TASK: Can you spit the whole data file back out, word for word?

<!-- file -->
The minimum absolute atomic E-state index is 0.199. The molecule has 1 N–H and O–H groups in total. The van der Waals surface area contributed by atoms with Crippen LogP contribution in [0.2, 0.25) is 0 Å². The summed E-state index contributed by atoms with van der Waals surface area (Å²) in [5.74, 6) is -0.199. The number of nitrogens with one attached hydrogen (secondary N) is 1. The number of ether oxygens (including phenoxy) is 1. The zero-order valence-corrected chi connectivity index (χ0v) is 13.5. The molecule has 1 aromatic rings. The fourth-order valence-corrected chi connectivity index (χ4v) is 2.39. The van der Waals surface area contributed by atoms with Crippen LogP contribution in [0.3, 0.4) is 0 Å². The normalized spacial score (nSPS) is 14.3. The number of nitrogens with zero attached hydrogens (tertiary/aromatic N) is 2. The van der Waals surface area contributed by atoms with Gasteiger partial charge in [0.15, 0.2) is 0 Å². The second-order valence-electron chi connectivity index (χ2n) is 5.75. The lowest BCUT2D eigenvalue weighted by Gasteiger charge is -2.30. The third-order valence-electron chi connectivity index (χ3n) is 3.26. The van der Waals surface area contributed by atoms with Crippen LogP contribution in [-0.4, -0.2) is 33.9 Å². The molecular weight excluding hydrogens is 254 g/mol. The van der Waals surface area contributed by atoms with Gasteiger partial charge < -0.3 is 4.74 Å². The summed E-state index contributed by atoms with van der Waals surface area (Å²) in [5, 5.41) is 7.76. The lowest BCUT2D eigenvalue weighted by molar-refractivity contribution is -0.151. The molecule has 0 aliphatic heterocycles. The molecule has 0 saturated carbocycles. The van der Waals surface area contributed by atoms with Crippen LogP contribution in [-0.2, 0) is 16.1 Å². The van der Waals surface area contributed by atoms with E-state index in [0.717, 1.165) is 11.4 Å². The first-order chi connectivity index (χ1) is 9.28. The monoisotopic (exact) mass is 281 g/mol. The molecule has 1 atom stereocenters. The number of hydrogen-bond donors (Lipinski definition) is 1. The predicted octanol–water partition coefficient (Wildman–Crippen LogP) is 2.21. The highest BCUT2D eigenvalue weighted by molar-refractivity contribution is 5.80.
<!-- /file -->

The minimum absolute atomic E-state index is 0.199. The molecule has 1 N–H and O–H groups in total. The van der Waals surface area contributed by atoms with Crippen LogP contribution in [0.2, 0.25) is 0 Å². The summed E-state index contributed by atoms with van der Waals surface area (Å²) in [5.74, 6) is -0.199. The number of nitrogens with one attached hydrogen (secondary N) is 1. The number of ether oxygens (including phenoxy) is 1. The zero-order valence-corrected chi connectivity index (χ0v) is 13.5. The molecule has 1 aromatic rings. The fourth-order valence-corrected chi connectivity index (χ4v) is 2.39. The van der Waals surface area contributed by atoms with Crippen LogP contribution in [0.3, 0.4) is 0 Å². The normalized spacial score (nSPS) is 14.3. The number of nitrogens with zero attached hydrogens (tertiary/aromatic N) is 2. The van der Waals surface area contributed by atoms with Gasteiger partial charge in [0.15, 0.2) is 0 Å². The second-order valence-electron chi connectivity index (χ2n) is 5.75. The lowest BCUT2D eigenvalue weighted by Gasteiger charge is -2.30. The third-order valence-electron chi connectivity index (χ3n) is 3.26. The van der Waals surface area contributed by atoms with Crippen LogP contribution in [-0.4, -0.2) is 33.9 Å². The molecular weight excluding hydrogens is 254 g/mol. The van der Waals surface area contributed by atoms with Gasteiger partial charge < -0.3 is 4.74 Å². The summed E-state index contributed by atoms with van der Waals surface area (Å²) in [5, 5.41) is 7.76. The lowest BCUT2D eigenvalue weighted by molar-refractivity contribution is -0.151. The molecule has 0 aliphatic heterocycles. The molecule has 0 saturated carbocycles. The van der Waals surface area contributed by atoms with Crippen LogP contribution in [-0.2, 0) is 16.1 Å². The van der Waals surface area contributed by atoms with E-state index in [0.717, 1.165) is 11.4 Å². The first-order chi connectivity index (χ1) is 9.28. The monoisotopic (exact) mass is 281 g/mol. The molecule has 1 atom stereocenters. The number of hydrogen-bond donors (Lipinski definition) is 1. The predicted octanol–water partition coefficient (Wildman–Crippen LogP) is 2.21. The highest BCUT2D eigenvalue weighted by molar-refractivity contribution is 5.80.